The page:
Professors Vladimir Parpura and Umar Mohideen of the University of California, Riverside have used atomic force microscopy (AFM) to investigate the mechanisms by which neurons release neurotransmitters.
Traditional microscopes focus electromagnetic radiation (e.g. light, or electrons) onto a sample and measure resolution only in the plane of the image to produce a two-dimensional image. Instead of using radiation, the atomic force microscope uses a probe to magnify the surface features of a sample. The atomic force microscope has two measures of resolution, one in the plane of the image, and another perpendicular to the plane of the image, enabling researchers to generate three-dimensional images of a sample.
AFM is a type of scanning microscopy which uses a cantilever probe made of a microfabricated silicon nitride membrane. As the probe scans across a sample, it is attracted to or repelled by surface features of the sample, causing deflections in the probe membrane. A laser beam detects and measures the vertical deflections of the probe, and the measurements are used to construct a three-dimensional image of the sample surface. AFM can also be used to measure miniscule forces at work on the sample surface.
Parpura and Mohideen investigated the molecular interactions of, and the strength of bonds between, protein molecules involved in exocytosis, the process by which cells release neurotransmitters into the synapse. They looked at SNARE proteins, which are known to be involved in the final stages of exocytosis, during which the synaptic vesicles containing neurotransmitter molecules fuse with the membrane at the nerve terminal. Their results are published in last month’s issue of the Biophysical Journal.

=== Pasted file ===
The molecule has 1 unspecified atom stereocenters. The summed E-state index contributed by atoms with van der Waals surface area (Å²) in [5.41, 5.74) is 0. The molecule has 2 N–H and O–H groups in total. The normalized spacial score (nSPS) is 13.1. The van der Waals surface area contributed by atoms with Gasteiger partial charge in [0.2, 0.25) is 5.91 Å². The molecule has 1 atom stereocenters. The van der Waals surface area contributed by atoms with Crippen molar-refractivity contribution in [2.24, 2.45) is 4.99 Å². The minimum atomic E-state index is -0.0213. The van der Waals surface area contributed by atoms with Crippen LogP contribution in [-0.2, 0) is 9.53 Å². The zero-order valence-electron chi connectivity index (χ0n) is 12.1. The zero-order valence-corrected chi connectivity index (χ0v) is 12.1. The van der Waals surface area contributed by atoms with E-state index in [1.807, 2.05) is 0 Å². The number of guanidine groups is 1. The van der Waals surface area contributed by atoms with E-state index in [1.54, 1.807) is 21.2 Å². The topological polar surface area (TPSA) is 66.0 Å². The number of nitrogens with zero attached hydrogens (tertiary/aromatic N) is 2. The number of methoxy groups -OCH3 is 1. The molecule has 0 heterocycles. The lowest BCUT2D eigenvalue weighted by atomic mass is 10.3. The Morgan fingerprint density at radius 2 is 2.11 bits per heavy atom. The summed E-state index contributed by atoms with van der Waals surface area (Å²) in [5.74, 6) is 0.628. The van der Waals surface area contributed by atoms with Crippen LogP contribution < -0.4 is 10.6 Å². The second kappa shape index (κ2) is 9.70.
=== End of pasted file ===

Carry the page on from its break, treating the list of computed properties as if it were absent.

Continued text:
(L to R) AFM images of vesicles in a lipid bilayer, gap junctions, human chromosomes and breast cancer tissue.
Because it is optimized for measuring surface features, AFM has been widely used in materials scientists and physicists but is increasingly being applied to biology. AFM is just 20 years old, and researchers are only beginning to appreciate the potential of the technique for biological applications.
Using AFM, samples can be magnified up to a million times with atomic resolution. The technique is therefore very useful in studying the shape of proteins such as ion channels and receptors or the surface topography of viral particles; it can also be used to track biomolecular processes such as the enzymatic break down of substrates or the interactions between proteins and DNA strands that occur during transcription. The film clip below shows images of the topography of a network of neurofilaments, also obtained by AFM.
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